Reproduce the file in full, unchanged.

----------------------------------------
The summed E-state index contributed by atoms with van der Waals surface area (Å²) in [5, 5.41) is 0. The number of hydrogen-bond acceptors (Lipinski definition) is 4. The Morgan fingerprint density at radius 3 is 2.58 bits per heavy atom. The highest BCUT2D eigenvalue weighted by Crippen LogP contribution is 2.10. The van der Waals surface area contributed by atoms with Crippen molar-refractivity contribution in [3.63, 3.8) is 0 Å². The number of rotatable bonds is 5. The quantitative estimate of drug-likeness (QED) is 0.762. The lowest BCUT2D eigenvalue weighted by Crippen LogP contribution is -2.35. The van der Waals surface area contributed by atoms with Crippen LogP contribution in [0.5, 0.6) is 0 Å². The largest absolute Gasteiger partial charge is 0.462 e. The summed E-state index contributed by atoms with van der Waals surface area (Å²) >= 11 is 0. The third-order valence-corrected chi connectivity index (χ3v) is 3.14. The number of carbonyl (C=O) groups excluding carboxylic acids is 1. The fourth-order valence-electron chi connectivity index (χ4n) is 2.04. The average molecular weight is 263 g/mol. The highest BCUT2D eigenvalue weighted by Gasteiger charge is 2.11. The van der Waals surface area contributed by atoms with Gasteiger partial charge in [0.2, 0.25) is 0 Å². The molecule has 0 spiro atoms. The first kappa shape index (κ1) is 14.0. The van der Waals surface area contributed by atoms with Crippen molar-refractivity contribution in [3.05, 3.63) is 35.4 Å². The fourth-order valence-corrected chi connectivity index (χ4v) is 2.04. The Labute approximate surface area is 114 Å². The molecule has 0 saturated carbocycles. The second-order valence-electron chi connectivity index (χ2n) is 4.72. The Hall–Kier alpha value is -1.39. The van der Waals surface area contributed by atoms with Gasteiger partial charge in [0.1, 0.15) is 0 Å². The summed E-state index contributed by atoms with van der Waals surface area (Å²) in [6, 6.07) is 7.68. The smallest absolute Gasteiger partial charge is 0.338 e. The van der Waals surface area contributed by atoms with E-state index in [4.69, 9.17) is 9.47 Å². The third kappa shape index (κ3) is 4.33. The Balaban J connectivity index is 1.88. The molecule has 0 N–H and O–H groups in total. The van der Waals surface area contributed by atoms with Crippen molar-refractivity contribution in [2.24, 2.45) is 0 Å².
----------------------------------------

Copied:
The summed E-state index contributed by atoms with van der Waals surface area (Å²) in [5, 5.41) is 0. The number of hydrogen-bond acceptors (Lipinski definition) is 4. The Morgan fingerprint density at radius 3 is 2.58 bits per heavy atom. The highest BCUT2D eigenvalue weighted by Crippen LogP contribution is 2.10. The van der Waals surface area contributed by atoms with Crippen molar-refractivity contribution in [3.63, 3.8) is 0 Å². The number of rotatable bonds is 5. The quantitative estimate of drug-likeness (QED) is 0.762. The lowest BCUT2D eigenvalue weighted by Crippen LogP contribution is -2.35. The van der Waals surface area contributed by atoms with Crippen LogP contribution in [0.5, 0.6) is 0 Å². The largest absolute Gasteiger partial charge is 0.462 e. The summed E-state index contributed by atoms with van der Waals surface area (Å²) >= 11 is 0. The third-order valence-corrected chi connectivity index (χ3v) is 3.14. The number of carbonyl (C=O) groups excluding carboxylic acids is 1. The fourth-order valence-electron chi connectivity index (χ4n) is 2.04. The average molecular weight is 263 g/mol. The highest BCUT2D eigenvalue weighted by Gasteiger charge is 2.11. The van der Waals surface area contributed by atoms with Gasteiger partial charge in [0.2, 0.25) is 0 Å². The molecule has 0 spiro atoms. The first kappa shape index (κ1) is 14.0. The van der Waals surface area contributed by atoms with Crippen molar-refractivity contribution in [3.05, 3.63) is 35.4 Å². The fourth-order valence-corrected chi connectivity index (χ4v) is 2.04. The Labute approximate surface area is 114 Å². The molecule has 0 saturated carbocycles. The second-order valence-electron chi connectivity index (χ2n) is 4.72. The Hall–Kier alpha value is -1.39. The van der Waals surface area contributed by atoms with Gasteiger partial charge in [0.1, 0.15) is 0 Å². The summed E-state index contributed by atoms with van der Waals surface area (Å²) in [6, 6.07) is 7.68. The smallest absolute Gasteiger partial charge is 0.338 e. The van der Waals surface area contributed by atoms with E-state index in [4.69, 9.17) is 9.47 Å². The third kappa shape index (κ3) is 4.33. The Balaban J connectivity index is 1.88. The molecule has 0 N–H and O–H groups in total. The van der Waals surface area contributed by atoms with Crippen molar-refractivity contribution in [2.24, 2.45) is 0 Å².